Don’t Agonize, Advocate - For Fiscal Responsibility
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In our first Don't Agonize, Advocate letter, we pointed the way to reduce property taxes by at least $88 million and redirect millions in general fund dollars to enhancing the seriously depleted teachers retirement pension fund, now only 58 percent funded.
In this, our second “Don’t Agonize, Advocate” letter, we point to $143 million in health care reductions including $10’s of millions in state budget savings at the Agency of Human Services.
Tort Reform and Defensive Medicine – State Budget Savings Target not less than $35 million
It’s been more than a decade since Vermont seriously considered Tort Reform, an approach to reducing the cost of litigation associated with the provision of health care. This 2005 report by the Vermont Medical Malpractice Study Committee resulted in some minor changes in Vermont law but nothing of measurable consequence.
However, much has changed since 2005. The Affordable Care Act (Obama care) has been enacted at the federal level and Act 48, Vermont’s so-called landmark health care bill, has dramatically changed Vermont’s healthcare landscape. Now that millions more of taxpayer dollars are directed to financing health care and public oversight via the Green Mountain Care Board now guides statewide health care expenditures, in the interests of protecting taxpayers it is quite reasonable to revisit possible savings from tort reform and the reduction of defensive medicine.
The technical foundation for Act 48 was the 2011 Hsiao Report. One recommendation of the Hsiao Report that the legislature did not adopt was tort reform. The Hsiao Report took an extensive look at how tort reform might reduce health care spending in Vermont over a 5 year period by 2.6 percent, with .6 percent assigned to lower costs of malpractice insurance and 2 percent assigned to reduced instances of defensive medicine. These estimates were conservative as they reflected the low end of the range for savings estimates by the Report. Tort reform comprised almost 30 percent of the $500 million estimated savings possible from implementing Hsiao’s recommended health care reform recommendations.
With Vermont’s health care spending at $5.5 billion, such savings equate to $143 million. Given Vermont’s publicly fund health care costs of $1.377 billion, $10’s of millions of state and federal dollars now spent on liability insurance and defensive medicine can be saved and redirected to increase provider rates and lessen the cost-shift onto those with private insurance.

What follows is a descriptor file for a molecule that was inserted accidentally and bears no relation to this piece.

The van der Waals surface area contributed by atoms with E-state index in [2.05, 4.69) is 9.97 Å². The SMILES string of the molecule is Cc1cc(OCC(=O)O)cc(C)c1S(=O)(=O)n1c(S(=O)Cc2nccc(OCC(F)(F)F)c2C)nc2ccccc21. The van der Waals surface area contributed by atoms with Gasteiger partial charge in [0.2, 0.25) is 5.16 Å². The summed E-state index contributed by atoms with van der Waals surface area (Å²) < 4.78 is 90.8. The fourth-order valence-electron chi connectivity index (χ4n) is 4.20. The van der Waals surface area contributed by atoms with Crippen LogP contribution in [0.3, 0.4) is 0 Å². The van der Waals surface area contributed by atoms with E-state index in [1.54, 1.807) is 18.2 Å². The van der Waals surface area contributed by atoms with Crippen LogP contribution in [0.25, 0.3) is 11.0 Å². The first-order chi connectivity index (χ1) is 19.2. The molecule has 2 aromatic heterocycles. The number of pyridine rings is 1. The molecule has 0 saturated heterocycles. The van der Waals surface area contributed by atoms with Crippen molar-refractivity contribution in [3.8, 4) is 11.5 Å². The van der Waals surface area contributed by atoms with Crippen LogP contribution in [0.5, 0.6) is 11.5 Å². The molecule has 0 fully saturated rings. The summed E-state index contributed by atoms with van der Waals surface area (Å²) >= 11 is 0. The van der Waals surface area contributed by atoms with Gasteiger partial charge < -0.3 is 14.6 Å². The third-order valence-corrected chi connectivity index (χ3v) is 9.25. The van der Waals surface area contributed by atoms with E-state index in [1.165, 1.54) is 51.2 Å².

Here are quotes from the Hsiao Report with regard to Tort Reform:
“From literature and national experience, we estimate that conventional reforms such as capping non-economic damages would result in at most an overall decline of 0.6 percent in overall healthcare spending. (Page 62)”
“The Vermont Medical Malpractice Study Committee's actuarial consultant concluded that, because of Vermont's already low malpractice rates, a popular tort reform of capping non-economic damages at $250,000 would produce a 5.7 percent premium reduction , as opposed to a 10 percent national decrease assumed by the CBO . (Page 59)”
And with regard to Defensive Medicine:
“Lastly, Vermont can reduce health spending through a change to a no-fault system of medical malpractice. The main effect of this change would be to alter provider perceptions of the risk of law suits thereby reducing defensive medicine. While rigorous studies document the existence of defensive medicine, it is difficult to quantify and estimates of defensive medicine range from 2 percent to 9 percent of total health spending.” (Page Xiii)
“Likewise, changes to medical malpractice will take time to translate into altered physician behavior with respect to defensive medicine. We assume it will take five years to capture the potential savings.” (Page 37)
“As noted, estimates of defensive medicine vary widely, from 2 percent to 9 percent of total health spending. We use the lower-bound estimate that 2 percent of total health expenditure can be saved through the elimination of defensive medicine practices resulting from a transition to a no-fault insurance system. We use the lower-bound due to uncertainties surrounding implementation and the resulting impact.” (Page 63)
As the Vermont state budget crumbles beneath the fiscal pressures of Obamacare and Act 48, Vermont’s taxpayers might find significant relief through the cost constraints of tort reform and the reduction of defensive medicine. Many other states have enacted tort reform; why not Vermont.
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